A rchivist ’s top tips
BEST WEBSITES TO AID YOUR RESEARCH
Senior archivist Rhys Griffith: “Herefordshire FHS, which is very active and supportive, has produced comprehensive indexes to the local registrar’s records of births, marriages and deaths, as well as other datasets, such as all marriages in the county and listings of monumental inscriptions. These are available on our public access computers and for sale on the society’s website ( herefordshirefhs.org.uk).” not find it necessary, as they occasionally did in the old building, to pile on the layers.”
As a county and diocesan archive service, within the building you will find archives from a wide range of bodies, including the diocese of Hereford, all Herefordshire Church of England parishes, local government institutions from the 15th century to the present day, law courts, hospitals, schools, landed estates and manors, businesses and “a multiplicity of local organisations from the WI to the Scouts”.
Rhys says: “The parish records, of course, are the central resource for family historians and, after a sustained and proactive campaign of surveys and collection over the past seven One excellent resource is Herefordshire History ( herefordshirehistory.org.uk), initially funded by the Heritage Lottery Fund as part of the Herefordshire in the Great War project. It is run by Herefordshire Libraries and hosts digitised material from libraries, archives and museum collections. The website is particularly rich in digitised local newspapers, including the Hereford Times, Hereford Journal, Ross Gazette, Leominster News, Ledbury Guardian and Kington Reporter. Other wartime items include photos, burial records, historic maps, postcards and letters. The site also includes copies of entries for burials at the Hereford municipal cemetery, and it continues to expand, with photographic collections of local people, events and places currently being digitised.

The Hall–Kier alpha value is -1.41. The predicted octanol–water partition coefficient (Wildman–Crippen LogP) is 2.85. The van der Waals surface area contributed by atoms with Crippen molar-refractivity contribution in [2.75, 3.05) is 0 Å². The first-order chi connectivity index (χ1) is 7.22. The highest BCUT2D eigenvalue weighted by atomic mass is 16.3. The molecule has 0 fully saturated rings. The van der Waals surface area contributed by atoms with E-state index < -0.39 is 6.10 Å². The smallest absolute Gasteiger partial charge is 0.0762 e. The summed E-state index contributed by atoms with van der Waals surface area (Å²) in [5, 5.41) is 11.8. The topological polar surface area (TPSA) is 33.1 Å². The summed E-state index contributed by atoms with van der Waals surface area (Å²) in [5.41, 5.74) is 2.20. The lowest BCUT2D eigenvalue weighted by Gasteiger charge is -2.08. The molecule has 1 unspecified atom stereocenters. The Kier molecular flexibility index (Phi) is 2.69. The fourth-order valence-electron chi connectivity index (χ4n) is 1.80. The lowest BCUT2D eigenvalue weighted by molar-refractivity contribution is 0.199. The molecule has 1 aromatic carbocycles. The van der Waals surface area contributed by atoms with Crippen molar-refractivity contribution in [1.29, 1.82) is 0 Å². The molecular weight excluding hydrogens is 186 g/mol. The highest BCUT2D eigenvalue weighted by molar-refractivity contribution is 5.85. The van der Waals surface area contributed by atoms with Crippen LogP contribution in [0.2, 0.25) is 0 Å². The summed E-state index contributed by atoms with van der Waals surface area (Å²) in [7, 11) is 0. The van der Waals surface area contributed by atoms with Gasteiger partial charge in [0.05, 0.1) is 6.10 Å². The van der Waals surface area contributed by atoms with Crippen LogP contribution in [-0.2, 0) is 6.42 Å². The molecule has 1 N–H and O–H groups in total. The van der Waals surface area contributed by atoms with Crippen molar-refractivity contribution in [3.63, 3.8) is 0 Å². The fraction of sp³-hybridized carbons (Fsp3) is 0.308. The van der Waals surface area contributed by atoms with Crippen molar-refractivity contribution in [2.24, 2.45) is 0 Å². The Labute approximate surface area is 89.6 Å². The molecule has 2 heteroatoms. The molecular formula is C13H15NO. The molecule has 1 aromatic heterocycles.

The current archive website ( herefordshire. gov.uk/archives) has useful information and research tools, such as indexes and a list of names on county war memorials ( bit.ly/1PrywyK). Rhys reports that in the future the section will be separated from the main council website. “We hope it will become more informative and easy to use. We have plans to digitise more collections and make them available on the website.”
Self-taught, Hereford-born archaeologist Alfred Watkins publishes Early British Trackways, coining the phrase ‘ley lines’. Though grounded in serious observation, his ideas will later be given a supernatural or mystical significance.
The Box of Delights, a children’s fantasy novel about a magical box that allows the owner to shrink, fly or enter a magical world, is authored by Ledbury-born Poet Laureate John Masefield.
Meanwhile, some interesting sources that can be found via Genuki include a guide to probate records ( genuki.org.uk/big/eng/ HEF/ ProbateRecords/about), plus there’s Wills of Herefordshire, containing abstracts of probate records at willsdb.gukutils.org.uk/ HEF/index. html. The council’s old Herefordshire Through Time website ( htt.herefordshire.gov.uk/27. aspx) is dated but interesting, and there are lots of fascinating old photographs available via oldherefordpics.blogspot.co.uk. You can also follow @ OldHerefordPics on Twitter.
The Herefordshire FHS website ( herefordshirefhs.org.uk) is full of suggestions, guides and contacts, and there are local history societies such as the Bromyard and District Local History Society, whose website is informative ( bromyardhistorysociety.org.uk). Also try the Media Archive of Central England ( macearchive. org). Some of its highlights are now available to view on the BFI Player as part of the Britain on Film project ( bfi.org.uk/britain- on-film).
Finally, to explore a digitised version of the illustrated 1811 work Pomona Herefordiensis, describing locally grown varieties of cider apples and perry pears, go to news.herefordshire. gov.uk/leisure/51406.asp.
One of the bestpreserved examples of Elizabethan wall painting is uncovered by workers stripping wallpaper from the walls of the town council offices in Church Lane, Ledbury.
The Herefordshire Family History Society website
The excellent Herefordshire History website